The men joined forces with several others to organise the consumer conference, which they hope will be annual. Mr Abdullah said he was gratified by the positive response to the conference, which was attended by company executives, entrepreneurs, analysts and journalists, of whom 75 per cent were Muslim. The potential for growth within the halal and Islamic finance sectors were discussed at length as was analysis of the US Muslim consumer market and strategies to reach it.

Mr Hastings-Black pointed out that many purchasing decisions made by Muslims have nothing to do with religion, such as buying a television. There was also no single profile of a US Muslim as evidenced by conference attendees, who included all races and ethnicities. "You can even be Muslim and a skateboarder," he said. But the lack of accurate data about the size of the community continued to deter many companies and advertisers. Numbers range between two million and seven million. Polling companies underestimate the total because they are dependent on telephone surveys, and community and mosque leaders often exaggerate their figures to win influence. Several speakers said they preferred to use a mid-range figure of around three million to four million Muslims in the United States.

One speaker was Monem Salam, the president of Saturna Brokerage Services, which manages mutual funds aimed at US-based Islamic investors. He did not see any big impediments to the growth of Islamic finance in the country, shrugging off a lawsuit filed last year by a Christian group that challenged the government's bailout of the American International Group because the insurer offered Sharia-compliant financial products. "We're seeing a change in the psyche of the American Muslim consumer," he said. "When there were no products out there in the 1970s, scholars said to use regular products. My parents had a conventional mortgage. That's changing and the second generation is demanding more."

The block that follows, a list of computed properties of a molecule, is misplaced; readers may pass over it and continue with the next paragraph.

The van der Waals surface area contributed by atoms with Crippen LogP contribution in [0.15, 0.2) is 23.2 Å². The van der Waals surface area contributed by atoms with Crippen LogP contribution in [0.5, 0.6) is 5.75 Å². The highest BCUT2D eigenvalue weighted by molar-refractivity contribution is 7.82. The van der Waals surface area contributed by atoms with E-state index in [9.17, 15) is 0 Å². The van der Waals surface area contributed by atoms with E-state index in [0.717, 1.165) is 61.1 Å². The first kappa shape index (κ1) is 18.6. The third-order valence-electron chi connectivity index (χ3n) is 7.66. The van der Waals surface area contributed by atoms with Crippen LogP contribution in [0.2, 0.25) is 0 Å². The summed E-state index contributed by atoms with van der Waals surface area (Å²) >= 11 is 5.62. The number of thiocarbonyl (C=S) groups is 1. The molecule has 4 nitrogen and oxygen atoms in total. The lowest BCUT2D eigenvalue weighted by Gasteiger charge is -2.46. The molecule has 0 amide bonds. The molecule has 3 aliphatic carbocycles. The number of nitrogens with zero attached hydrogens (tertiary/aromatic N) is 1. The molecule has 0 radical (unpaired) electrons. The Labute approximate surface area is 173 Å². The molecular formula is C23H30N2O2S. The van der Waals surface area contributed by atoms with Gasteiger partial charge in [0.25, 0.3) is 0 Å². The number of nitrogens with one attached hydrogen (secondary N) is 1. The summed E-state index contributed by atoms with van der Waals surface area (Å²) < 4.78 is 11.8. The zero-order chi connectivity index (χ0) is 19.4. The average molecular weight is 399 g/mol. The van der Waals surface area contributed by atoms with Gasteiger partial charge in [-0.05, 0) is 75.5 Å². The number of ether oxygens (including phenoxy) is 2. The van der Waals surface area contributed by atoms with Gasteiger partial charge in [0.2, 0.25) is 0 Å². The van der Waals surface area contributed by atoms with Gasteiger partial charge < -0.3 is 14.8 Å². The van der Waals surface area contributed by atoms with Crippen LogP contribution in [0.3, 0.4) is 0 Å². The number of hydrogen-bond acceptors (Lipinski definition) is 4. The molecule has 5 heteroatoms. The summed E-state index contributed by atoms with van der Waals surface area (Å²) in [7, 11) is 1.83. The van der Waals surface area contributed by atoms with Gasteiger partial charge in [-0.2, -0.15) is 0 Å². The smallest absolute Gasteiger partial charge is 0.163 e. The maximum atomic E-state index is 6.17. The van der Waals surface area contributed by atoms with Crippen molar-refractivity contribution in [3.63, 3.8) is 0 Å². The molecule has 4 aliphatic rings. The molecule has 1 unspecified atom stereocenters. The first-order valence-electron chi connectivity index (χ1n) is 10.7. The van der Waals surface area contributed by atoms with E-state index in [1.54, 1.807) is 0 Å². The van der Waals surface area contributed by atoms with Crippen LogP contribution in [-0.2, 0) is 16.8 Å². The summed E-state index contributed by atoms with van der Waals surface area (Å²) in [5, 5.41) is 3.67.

Syed Rasheeduddin Ahmed is the founder of the Muslim Consumer Group, which provides listings of food products according to whether they are halal (allowed), haram (forbidden) or mushbooh (questionable). He said educating US food companies was a slow process because many equate halal with kosher though the regimes have differences; for example, alcohol is not banned under Jewish law. "Companies don't want to pay extra for the [Islamic] certification."

He urged consumers to call companies to request information and new products without pork or alcohol, for example. About 30 per cent of kosher food in the United States is bought by Muslims and the kosher industry was held up as an important model because it encompassed dietary laws with high-quality and socially conscious products that appealed to people of all faiths. The conference was further proof of greater unity within the US Muslim community, said Tayyibah Taylor, the founder and publisher of Azizah magazine, which is aimed at Muslim women but is read by women of all faiths who dislike the values promulgated by mainstream women's publications.

Ms Taylor, who is African-American, said Muslims drew closer to each other in the aftermath of the September 11 attacks. "Those Muslims flying under the cultural radar and who thought they were 'white' woke up to the African-American experience," she said. Mr Abdullah said some British attendees told him they hoped to replicate the conference in the UK. sdevi@thenational.ae